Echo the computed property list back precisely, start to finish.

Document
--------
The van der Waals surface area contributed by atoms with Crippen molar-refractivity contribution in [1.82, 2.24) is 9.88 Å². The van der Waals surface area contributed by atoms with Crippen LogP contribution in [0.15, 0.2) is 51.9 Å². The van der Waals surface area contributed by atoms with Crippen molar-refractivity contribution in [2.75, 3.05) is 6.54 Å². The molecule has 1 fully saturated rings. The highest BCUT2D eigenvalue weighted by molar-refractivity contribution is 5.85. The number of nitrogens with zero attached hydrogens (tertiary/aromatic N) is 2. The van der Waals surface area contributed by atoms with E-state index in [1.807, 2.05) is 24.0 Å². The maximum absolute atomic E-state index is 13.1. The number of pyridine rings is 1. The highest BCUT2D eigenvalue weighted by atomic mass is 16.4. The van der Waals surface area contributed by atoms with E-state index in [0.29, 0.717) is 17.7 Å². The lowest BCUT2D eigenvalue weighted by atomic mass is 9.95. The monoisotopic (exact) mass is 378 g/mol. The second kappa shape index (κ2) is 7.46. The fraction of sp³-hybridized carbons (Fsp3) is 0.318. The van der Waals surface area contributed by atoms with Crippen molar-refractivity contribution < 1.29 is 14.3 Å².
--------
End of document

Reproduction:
The van der Waals surface area contributed by atoms with Crippen molar-refractivity contribution in [1.82, 2.24) is 9.88 Å². The van der Waals surface area contributed by atoms with Crippen LogP contribution in [0.15, 0.2) is 51.9 Å². The van der Waals surface area contributed by atoms with Crippen molar-refractivity contribution in [2.75, 3.05) is 6.54 Å². The molecule has 1 fully saturated rings. The highest BCUT2D eigenvalue weighted by molar-refractivity contribution is 5.85. The number of nitrogens with zero attached hydrogens (tertiary/aromatic N) is 2. The van der Waals surface area contributed by atoms with E-state index in [1.807, 2.05) is 24.0 Å². The maximum absolute atomic E-state index is 13.1. The number of pyridine rings is 1. The highest BCUT2D eigenvalue weighted by atomic mass is 16.4. The van der Waals surface area contributed by atoms with E-state index in [0.29, 0.717) is 17.7 Å². The lowest BCUT2D eigenvalue weighted by atomic mass is 9.95. The monoisotopic (exact) mass is 378 g/mol. The second kappa shape index (κ2) is 7.46. The fraction of sp³-hybridized carbons (Fsp3) is 0.318. The van der Waals surface area contributed by atoms with Crippen molar-refractivity contribution < 1.29 is 14.3 Å².